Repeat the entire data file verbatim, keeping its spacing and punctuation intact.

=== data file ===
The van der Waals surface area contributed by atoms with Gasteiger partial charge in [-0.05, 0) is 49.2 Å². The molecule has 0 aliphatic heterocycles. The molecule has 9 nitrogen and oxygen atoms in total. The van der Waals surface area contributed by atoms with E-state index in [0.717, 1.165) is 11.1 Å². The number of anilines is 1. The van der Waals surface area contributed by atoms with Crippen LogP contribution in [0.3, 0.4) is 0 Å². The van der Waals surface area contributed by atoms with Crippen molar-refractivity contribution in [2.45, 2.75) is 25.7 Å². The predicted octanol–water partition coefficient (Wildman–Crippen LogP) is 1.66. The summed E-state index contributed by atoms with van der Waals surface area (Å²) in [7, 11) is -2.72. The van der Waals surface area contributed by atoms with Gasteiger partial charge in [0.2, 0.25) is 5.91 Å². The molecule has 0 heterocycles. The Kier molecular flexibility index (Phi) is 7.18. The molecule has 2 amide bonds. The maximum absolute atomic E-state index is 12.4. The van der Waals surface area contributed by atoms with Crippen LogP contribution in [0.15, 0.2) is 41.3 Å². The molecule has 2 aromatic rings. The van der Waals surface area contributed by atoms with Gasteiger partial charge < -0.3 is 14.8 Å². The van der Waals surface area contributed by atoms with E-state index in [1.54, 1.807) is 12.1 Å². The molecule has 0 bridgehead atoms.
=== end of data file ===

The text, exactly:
The van der Waals surface area contributed by atoms with Gasteiger partial charge in [-0.05, 0) is 49.2 Å². The molecule has 0 aliphatic heterocycles. The molecule has 9 nitrogen and oxygen atoms in total. The van der Waals surface area contributed by atoms with E-state index in [0.717, 1.165) is 11.1 Å². The number of anilines is 1. The van der Waals surface area contributed by atoms with Crippen LogP contribution in [0.3, 0.4) is 0 Å². The van der Waals surface area contributed by atoms with Crippen molar-refractivity contribution in [2.45, 2.75) is 25.7 Å². The predicted octanol–water partition coefficient (Wildman–Crippen LogP) is 1.66. The summed E-state index contributed by atoms with van der Waals surface area (Å²) in [7, 11) is -2.72. The van der Waals surface area contributed by atoms with Gasteiger partial charge in [0.2, 0.25) is 5.91 Å². The molecule has 0 heterocycles. The Kier molecular flexibility index (Phi) is 7.18. The molecule has 2 amide bonds. The maximum absolute atomic E-state index is 12.4. The van der Waals surface area contributed by atoms with Crippen LogP contribution in [0.15, 0.2) is 41.3 Å². The molecule has 2 aromatic rings. The van der Waals surface area contributed by atoms with Gasteiger partial charge < -0.3 is 14.8 Å². The van der Waals surface area contributed by atoms with E-state index in [1.54, 1.807) is 12.1 Å². The molecule has 0 bridgehead atoms.